One of the key features about ClickCease is the use of session recordings to spot fraudulent visitor behavior. ClickCease hundreds of data points to analyse web traffic for potential fraud, which helps us to proactively block bots, out of geo clicks and other forms of suspicious traffic.   

But, you might ask, how can you spot bots and fraudulent behavior from a video of mouse movement on your website?

In this post we’ll look at how fraud behaves and how to spot the telltale signs in your dashboard.

How humans behave online

The average human website visitor will spend a minimum of 10 seconds on a page. This is the amount of time it will take for the information to load, for the eye to scan the page, extract the relevant information and maybe even scroll or roll down the page. 

If there is more information to digest, for example a list of benefits, a lengthy and informative block of content, or a catchy video, you can expect that engagement time to go up.

Bear in mind that we don’t necessarily read or engage with all the content on a page but scan and extract the information we’re looking for. This is especially true with PPC ads and landing pages for ads.

Depending on the page in question, a visitor could spend a few minutes on the page before clicking back, or moving to the next page.

In terms of mouse movement or screen touches, we humans tend to move in a fluid manner. 

How bots behave online

Click bots, which means bots designed to click on links or ads, will often perform the minimum engagement possible to beat fraud filters. This usually means they will click into a link, perform some movement or engagement that is often quite linear or rigid, possibly even erratic, and then click back.

They will almost never click any other links, and they will most likely perform some movement that just doesn’t look… Well, human!

Bot behavior on websites isn’t necessarily made for us to view, but to fool the algorithms and boost the chances of an ad click payout. 

Bot behaviour is different to human behaviour online

How fake engagement looks your ads

There are other forms of fake engagement which can land from your ads and interact with your site. A good example of these is the users of PTC or paid to click sites – a modern form of outsourced click farm.

So how can you tell…?

The obvious sign is that engagement is minimal. This means that a visitor might click into your site, engage for the minimum amount of time, performing few if any additional actions, and then leave.

Of course this can also happen with visitors who arrive on your site realize that your product isn’t for them. Or they may also be put off by the web page, load speed or other factors. 

How does ClickCease identify bad traffic?

Of course, ClickCease doesn’t just block invalid traffic based on a video replay. There are plenty of additional elements that give the game away, for example:

  • Browser – Bots and fraudulent traffic will often used a custom browser
  • Operating system – Bots don’t always use consumer grade operating systems such as Windows or iOS
  • Location – Although they might try and hide their location behind VPNs, invalid traffic often comes from out-of-geo or non-targeted areas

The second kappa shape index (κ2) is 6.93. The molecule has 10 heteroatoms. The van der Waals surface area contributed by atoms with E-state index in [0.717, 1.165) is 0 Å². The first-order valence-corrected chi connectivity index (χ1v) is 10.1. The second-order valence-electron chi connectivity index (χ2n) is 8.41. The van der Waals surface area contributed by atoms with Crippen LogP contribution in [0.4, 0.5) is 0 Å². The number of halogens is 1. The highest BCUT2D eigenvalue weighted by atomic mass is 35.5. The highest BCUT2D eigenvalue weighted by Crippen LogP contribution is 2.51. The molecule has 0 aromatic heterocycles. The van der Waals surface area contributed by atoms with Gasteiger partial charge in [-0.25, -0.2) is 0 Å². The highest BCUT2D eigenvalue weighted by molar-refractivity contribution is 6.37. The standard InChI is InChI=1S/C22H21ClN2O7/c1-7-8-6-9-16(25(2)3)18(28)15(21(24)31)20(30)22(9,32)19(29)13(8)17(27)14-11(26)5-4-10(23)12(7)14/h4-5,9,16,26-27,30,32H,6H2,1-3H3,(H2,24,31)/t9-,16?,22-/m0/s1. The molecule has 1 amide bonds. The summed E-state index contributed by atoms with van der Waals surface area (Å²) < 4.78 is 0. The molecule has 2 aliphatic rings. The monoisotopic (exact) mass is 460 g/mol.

• VPNs – Or virtual private networks, are commonly used by organized ad fraud operators to hide their true location
  • User Agent Spoofing, or UA spoofing – The user agent is used to identify the device and the software it is using. If there is a mismatch (i.e; it has been spoofed) this is often a sign of fraudulent behavior
  • Click thresholds – Genuine traffic will click once or twice within a specific period. Fraudulent traffic might generate clicks much more frequently.
  • IP addresses – Competitors or brand haters clicking multiple times from the same location can easily spotted and their IP addresses blocked
  • Developer tools – These are legitimate tools used by developers to automate application testing, but they can also be used to perform fraudulent activity at scale
  • Stealth browsers and multilogin sites – Often used to perform testing by developers, they can also be used to mask repetitive clicks and fake traffic 

These are all just pieces of the puzzle when it comes to our click fraud prevention algorithms. Of course ClickCease also uses machine learning to constantly stay ahead of the trends in click fraud and ad fraud.

How you can use session recordings

Our behavior analysis tool is available for pro and advanced subscribers with ClickCease. You’ll need to enable it in your dashboard, by first of all adding the ClickCease tracking code to your website.

You can read how to do that here (takes just a couple of minutes). 

Once you have some clicks that have been blocked, you can view them in your dashboard. You’ll find them under the Clicks Report section of your Fraud Analytics dashboard.

Watch a few of them and you should be able to see how bots behave. 

Is click fraud a real problem?

Although some still believe that click fraud is not a genuine problem, the sad reality is that it’s more widespread than ever. With competition for ad space leading to competitors clicking each other’s ads, and with fraud operators seeing the potential for an easy buck, marketers need to pay attention to who is clicking their ads as a priority.

And although the ad platforms do have processes in place to stop click fraud and ad fraud, it seems like a lot gets through the net. ClickCease customers stop, on average, an additional 14% of web traffic as fraud, often saving thousands of dollars each month.

If you run Google Ads, Facebook Ads, or Bing Ads, and you’re targeting high competition or high-priced keywords, we strongly recommend running a traffic audit. 

You can do this for free with a ClickCease 7-day trial.

Sign up and run your free web traffic audit today.